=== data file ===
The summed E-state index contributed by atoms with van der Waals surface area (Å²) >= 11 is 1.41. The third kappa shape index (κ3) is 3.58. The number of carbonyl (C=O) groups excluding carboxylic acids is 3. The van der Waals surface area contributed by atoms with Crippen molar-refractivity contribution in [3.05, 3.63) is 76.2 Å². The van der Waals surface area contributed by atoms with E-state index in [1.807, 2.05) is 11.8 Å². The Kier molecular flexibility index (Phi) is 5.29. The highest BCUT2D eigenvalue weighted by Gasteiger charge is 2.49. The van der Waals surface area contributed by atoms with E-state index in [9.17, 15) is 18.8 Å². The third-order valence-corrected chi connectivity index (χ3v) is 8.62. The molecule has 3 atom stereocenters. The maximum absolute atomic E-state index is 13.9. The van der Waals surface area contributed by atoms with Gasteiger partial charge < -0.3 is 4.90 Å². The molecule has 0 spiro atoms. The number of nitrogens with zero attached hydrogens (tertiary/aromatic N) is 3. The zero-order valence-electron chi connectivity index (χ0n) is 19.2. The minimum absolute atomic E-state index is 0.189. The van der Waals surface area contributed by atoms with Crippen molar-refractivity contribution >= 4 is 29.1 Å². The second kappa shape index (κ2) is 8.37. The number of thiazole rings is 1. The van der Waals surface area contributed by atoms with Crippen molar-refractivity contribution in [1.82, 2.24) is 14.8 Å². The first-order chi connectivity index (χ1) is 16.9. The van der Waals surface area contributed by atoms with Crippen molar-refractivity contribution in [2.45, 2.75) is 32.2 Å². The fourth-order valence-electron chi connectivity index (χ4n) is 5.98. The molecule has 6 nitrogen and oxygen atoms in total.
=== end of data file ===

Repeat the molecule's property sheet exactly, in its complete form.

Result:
The summed E-state index contributed by atoms with van der Waals surface area (Å²) >= 11 is 1.41. The third kappa shape index (κ3) is 3.58. The number of carbonyl (C=O) groups excluding carboxylic acids is 3. The van der Waals surface area contributed by atoms with Crippen molar-refractivity contribution in [3.05, 3.63) is 76.2 Å². The van der Waals surface area contributed by atoms with E-state index in [1.807, 2.05) is 11.8 Å². The Kier molecular flexibility index (Phi) is 5.29. The highest BCUT2D eigenvalue weighted by Gasteiger charge is 2.49. The van der Waals surface area contributed by atoms with E-state index in [9.17, 15) is 18.8 Å². The third-order valence-corrected chi connectivity index (χ3v) is 8.62. The molecule has 3 atom stereocenters. The maximum absolute atomic E-state index is 13.9. The van der Waals surface area contributed by atoms with Gasteiger partial charge < -0.3 is 4.90 Å². The molecule has 0 spiro atoms. The number of nitrogens with zero attached hydrogens (tertiary/aromatic N) is 3. The zero-order valence-electron chi connectivity index (χ0n) is 19.2. The minimum absolute atomic E-state index is 0.189. The van der Waals surface area contributed by atoms with Crippen molar-refractivity contribution >= 4 is 29.1 Å². The second kappa shape index (κ2) is 8.37. The number of thiazole rings is 1. The van der Waals surface area contributed by atoms with Crippen molar-refractivity contribution in [1.82, 2.24) is 14.8 Å². The first-order chi connectivity index (χ1) is 16.9. The van der Waals surface area contributed by atoms with Crippen molar-refractivity contribution in [2.45, 2.75) is 32.2 Å². The fourth-order valence-electron chi connectivity index (χ4n) is 5.98. The molecule has 6 nitrogen and oxygen atoms in total.